Volunteering proved to be an effective learning environment, especially for those people who had to realise that their professional activities were not at all systemically relevant in terms of health crisis management. Strictly speaking, volunteering was a great opportunity to acquire soft skills that could then be used as an additional qualification in any professional setting.

But how can a volunteer recognise these new skills? How can employers be made aware of these skills as an added value for teamwork, stress situations or intercultural tasks? This is only possible if these new personal skills are being validated. Even if the wording suggests otherwise, it is “soft skills” that can make the difference in working life.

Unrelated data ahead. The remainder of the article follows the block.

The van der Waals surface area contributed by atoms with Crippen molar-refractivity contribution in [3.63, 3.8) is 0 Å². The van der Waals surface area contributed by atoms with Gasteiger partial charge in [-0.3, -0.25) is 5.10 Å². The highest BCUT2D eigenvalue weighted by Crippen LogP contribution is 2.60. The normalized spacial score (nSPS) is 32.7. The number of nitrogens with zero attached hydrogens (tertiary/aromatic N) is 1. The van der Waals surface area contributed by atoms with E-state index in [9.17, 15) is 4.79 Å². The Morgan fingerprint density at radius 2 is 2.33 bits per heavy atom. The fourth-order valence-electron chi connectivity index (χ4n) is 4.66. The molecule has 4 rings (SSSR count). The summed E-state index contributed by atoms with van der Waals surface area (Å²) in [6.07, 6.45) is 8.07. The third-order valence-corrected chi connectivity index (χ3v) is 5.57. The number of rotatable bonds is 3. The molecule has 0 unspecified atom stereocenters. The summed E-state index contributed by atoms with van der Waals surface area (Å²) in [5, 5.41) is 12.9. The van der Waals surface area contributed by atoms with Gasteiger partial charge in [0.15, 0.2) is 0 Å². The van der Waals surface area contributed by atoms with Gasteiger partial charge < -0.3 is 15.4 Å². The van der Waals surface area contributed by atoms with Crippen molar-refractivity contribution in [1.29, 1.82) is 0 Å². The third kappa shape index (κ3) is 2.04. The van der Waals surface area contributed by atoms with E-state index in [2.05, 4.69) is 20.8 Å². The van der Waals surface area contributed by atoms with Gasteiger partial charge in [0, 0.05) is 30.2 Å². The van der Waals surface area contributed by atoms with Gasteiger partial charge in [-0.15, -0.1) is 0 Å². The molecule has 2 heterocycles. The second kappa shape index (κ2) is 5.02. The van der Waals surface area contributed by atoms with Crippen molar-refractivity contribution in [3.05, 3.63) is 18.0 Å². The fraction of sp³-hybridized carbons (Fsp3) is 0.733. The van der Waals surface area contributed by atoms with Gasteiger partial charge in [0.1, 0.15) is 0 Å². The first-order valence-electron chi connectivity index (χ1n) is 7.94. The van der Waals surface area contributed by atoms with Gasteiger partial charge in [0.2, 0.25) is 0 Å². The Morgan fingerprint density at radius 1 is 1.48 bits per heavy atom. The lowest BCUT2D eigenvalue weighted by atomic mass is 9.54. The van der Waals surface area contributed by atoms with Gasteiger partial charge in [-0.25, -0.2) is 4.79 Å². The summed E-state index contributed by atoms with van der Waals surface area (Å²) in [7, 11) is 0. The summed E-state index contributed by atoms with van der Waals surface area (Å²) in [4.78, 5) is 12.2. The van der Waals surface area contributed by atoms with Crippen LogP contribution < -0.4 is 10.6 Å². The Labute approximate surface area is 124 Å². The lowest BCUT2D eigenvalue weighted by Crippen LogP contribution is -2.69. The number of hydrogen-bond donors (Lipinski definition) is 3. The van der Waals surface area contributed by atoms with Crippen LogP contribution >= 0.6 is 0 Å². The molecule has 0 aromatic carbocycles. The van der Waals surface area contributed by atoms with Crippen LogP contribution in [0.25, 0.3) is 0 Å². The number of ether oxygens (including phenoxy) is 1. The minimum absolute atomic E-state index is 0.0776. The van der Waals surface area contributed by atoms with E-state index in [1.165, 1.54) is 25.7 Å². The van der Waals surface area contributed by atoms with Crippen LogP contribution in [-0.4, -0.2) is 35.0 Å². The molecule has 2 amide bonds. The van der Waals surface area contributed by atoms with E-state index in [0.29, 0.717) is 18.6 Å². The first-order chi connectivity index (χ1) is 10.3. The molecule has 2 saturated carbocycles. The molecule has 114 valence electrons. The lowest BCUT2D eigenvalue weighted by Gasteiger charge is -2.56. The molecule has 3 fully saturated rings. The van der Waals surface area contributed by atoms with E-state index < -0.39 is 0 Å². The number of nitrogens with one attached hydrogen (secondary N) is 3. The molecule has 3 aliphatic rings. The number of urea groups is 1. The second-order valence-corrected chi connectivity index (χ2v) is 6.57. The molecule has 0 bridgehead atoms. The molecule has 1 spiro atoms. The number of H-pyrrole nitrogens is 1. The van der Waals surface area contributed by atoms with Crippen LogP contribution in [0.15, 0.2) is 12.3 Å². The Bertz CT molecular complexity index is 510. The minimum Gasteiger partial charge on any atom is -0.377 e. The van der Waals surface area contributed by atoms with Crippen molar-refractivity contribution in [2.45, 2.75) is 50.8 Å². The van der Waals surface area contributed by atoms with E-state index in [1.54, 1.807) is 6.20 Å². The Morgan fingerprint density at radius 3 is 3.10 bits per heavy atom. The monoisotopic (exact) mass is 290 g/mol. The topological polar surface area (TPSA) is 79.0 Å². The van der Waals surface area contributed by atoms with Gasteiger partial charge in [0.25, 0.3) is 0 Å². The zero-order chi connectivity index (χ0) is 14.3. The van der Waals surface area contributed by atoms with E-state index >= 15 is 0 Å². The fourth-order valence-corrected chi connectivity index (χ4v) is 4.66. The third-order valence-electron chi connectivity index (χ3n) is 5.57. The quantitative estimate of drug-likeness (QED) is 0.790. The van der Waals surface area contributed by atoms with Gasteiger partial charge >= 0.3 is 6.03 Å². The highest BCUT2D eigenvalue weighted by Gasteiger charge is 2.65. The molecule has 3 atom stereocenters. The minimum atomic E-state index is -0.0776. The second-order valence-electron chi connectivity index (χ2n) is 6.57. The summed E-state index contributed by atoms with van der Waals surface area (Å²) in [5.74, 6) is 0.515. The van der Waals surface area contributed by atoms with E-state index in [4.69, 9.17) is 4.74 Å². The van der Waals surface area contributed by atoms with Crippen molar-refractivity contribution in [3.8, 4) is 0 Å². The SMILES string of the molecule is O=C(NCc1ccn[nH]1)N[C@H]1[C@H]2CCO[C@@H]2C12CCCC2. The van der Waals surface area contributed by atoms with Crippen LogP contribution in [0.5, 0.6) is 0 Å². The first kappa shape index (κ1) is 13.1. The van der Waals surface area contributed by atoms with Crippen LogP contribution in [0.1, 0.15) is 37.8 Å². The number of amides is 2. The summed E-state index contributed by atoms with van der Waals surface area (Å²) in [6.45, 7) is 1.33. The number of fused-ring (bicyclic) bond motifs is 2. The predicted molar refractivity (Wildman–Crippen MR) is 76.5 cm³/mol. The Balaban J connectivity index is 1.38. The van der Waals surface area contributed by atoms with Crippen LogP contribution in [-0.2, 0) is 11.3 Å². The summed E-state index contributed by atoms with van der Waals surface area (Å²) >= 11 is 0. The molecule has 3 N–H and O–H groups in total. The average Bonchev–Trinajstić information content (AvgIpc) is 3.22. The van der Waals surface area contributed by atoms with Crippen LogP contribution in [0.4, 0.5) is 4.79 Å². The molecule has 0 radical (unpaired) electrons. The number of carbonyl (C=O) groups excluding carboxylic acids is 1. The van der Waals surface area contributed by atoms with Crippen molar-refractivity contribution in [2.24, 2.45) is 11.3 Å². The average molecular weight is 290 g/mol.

Therefore, the overall objective of the CRISISS project is to provide support and guidance to organisations that employ volunteers to implement soft skills recognition systems that empower volunteers to recognise and value their personal growth in soft skills.

The CRISISS target groups

The primary target group for CRISISS are organisations that employ volunteers in their daily work. The secondary target group is volunteers who can use the validation tools to visualise, document and recognise non-formally and informally acquired soft skills in the field of volunteering during the pandemic in order to increase their career opportunities as well as their personal development.